Incorporating the Red Hat Content Accelerator

The Red Hat Content Accelerator is an alternative web server. Formerly known as TUX, this web server is designed to manage static web content quickly, because its settings reside directly in the Linux kernel. While this tool can also manage dynamic web pages, Red Hat recommends using the Content Accelerator for static pages in concert with Apache for dynamic pages.

This tool is still a work in progress, since TUX can work with Apache only if they re both loaded on the same computer. That s a less than convenient situation for larger websites , which often require several servers, often in different geographic locations. Since the package name for the Red Hat Content Accelerator is still TUX, we ll use the terms interchangeably in this section.

Note  

TUX stands for a Threaded Linux web server. Incidentally, it is also the name for the Linux mascot penguin.

Installing and Starting TUX

Normally, the Red Hat Content Accelerator (TUX) and Apache can t run simultaneously . Therefore, to see if TUX works on your computer, we ll install and start it after stopping Apache, using the following steps:

  1. Install the tux-* RPM on your computer.

  2. Set up an index.html file in the default DOCROOT directory, /var/www/html . For the purpose of this exercise, I ve modified and copied /var/www/error/noindex.html , which you should recognize from Figure 30.1 .

  3. Stop the Apache server with the service httpd stop command.

  4. Start the TUX server with the service tux start command.

  5. Navigate to the localhost in the browser of your choice.

You can review the result in Figure 30.19.

click to expand
Figure 30.19: TUX at work

In the figure, we see TUX serving a standard index.html page from /var/www/html . So, TUX works in Linux. We ll take a brief look at the mechanics in the following sections.

Note  

Red Hat recommends that you configure the DOCROOT associated with TUX in a separate RAID partition. This corresponds to the Apache DocumentRoot directive. For more information on RAID, see Chapter 14 .

Deciphering the Content Accelerator Configuration

Since the Content Accelerator configuration is part of the kernel, the default settings aren t in a standard configuration file; they re located in /etc/sysconfig/tux . This file includes several parameters, which are listed in Table 30.14.

Table 30.14: TUX Configuration Parameters

Parameter

Description

TUXTHREADS

Defines the allowed number of kernel threads; do not set this higher than the number of CPUs on your computer.

DOCROOT

Sets the top-level directory for requests to the web server; corresponds to the Apache DocumentRoot directive. Browsers expect to find a home page file such as index.html in this directory. The standard location is /var/www/html .

LOGFILE

Assigns a location for the TUX log file, normally /var/log/tux .

DAEMON_UID

Associates a user ID with TUX. The default is nobody.

DAEMON_GID

Associates a group ID with TUX. The default is nobody.

CGIROOT

Defines the directory for CGI scripts, if required.

MAX_KEEPALIVE_TIMEOUT

Sets a timeout value for connections, in case of network problems.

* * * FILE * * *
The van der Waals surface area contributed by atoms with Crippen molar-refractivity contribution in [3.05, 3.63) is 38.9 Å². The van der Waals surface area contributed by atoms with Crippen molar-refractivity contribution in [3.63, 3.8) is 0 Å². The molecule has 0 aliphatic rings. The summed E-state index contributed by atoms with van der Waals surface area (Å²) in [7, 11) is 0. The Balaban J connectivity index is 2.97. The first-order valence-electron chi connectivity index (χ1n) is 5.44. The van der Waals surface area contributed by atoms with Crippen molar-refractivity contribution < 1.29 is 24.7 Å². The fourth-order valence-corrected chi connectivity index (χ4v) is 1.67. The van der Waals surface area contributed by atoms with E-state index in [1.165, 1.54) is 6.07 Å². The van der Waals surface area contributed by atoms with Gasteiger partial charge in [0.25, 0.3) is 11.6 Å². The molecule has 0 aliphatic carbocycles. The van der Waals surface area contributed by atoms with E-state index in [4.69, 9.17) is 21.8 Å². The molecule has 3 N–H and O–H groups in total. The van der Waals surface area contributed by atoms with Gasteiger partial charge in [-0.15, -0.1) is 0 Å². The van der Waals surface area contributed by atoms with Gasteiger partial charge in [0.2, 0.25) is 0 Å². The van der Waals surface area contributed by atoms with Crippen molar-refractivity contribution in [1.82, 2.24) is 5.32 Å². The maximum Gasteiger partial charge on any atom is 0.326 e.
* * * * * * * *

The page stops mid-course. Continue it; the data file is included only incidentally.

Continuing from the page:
TUXMODULES

Defines modules for dynamic TUX data.

MODULEPATH

Sets the directory with Content Accelerator application program interface modules.

TUX also includes a series of log files; they re located in a file named /var/log/tux . However, these log files are compressed in binary format. To read them, you need the tux2w3c command. One result is shown in Figure 30.20, which illustrates a couple of connections within my network: one from the local computer (127.0.0.1), another from a computer with an IP address of 10.252.113.122.

click to expand
Figure 30.20: An interpreted TUX log file

Combining TUX and Apache

You can set both TUX and Apache to run simultaneously, as long as they re listening on different TCP/IP ports. The changes you need to make to the Apache httpd.conf file are simple; they involve two directives.

The Listen directive tells Apache about the computers and ports to check for input. Normally, it s set to listen to the standard HTTP port, with a Listen 80 command. If you re using TUX on the same computer, make it listen locally with this command:

 Listen 127.0.0.1:8080 

This corresponds to the way TUX looks for help with the clientport setting in the TUX kernel settings directory: /proc/sys/net/tux . The value in this file should already be set to port 8080.

Now, assuming you re using Apache Virtual Hosts, you ll want to specify the IP address associated with your web server through the NameVirtualHost directive:

 NameVirtualHost 192.168.13.64:80 

This corresponds to the standard TUX server port, which is located in the /proc/net/tux/0/ listen/0 file. This value in this file should already be set to:

 http://0.0.0.0:80 

which listens to requests from all IP addresses on TCP/IP port 80.

Once you ve made these small changes, you re ready to set TUX and Apache working together; if you had stopped Apache per the earlier instructions, you should now be able to start it with the following command:

 service httpd start 
 


Mastering Red Hat Linux 9
Building Tablet PC Applications (Pro-Developer)
ISBN: 078214179X
EAN: 2147483647
Year: 2005
Pages: 220

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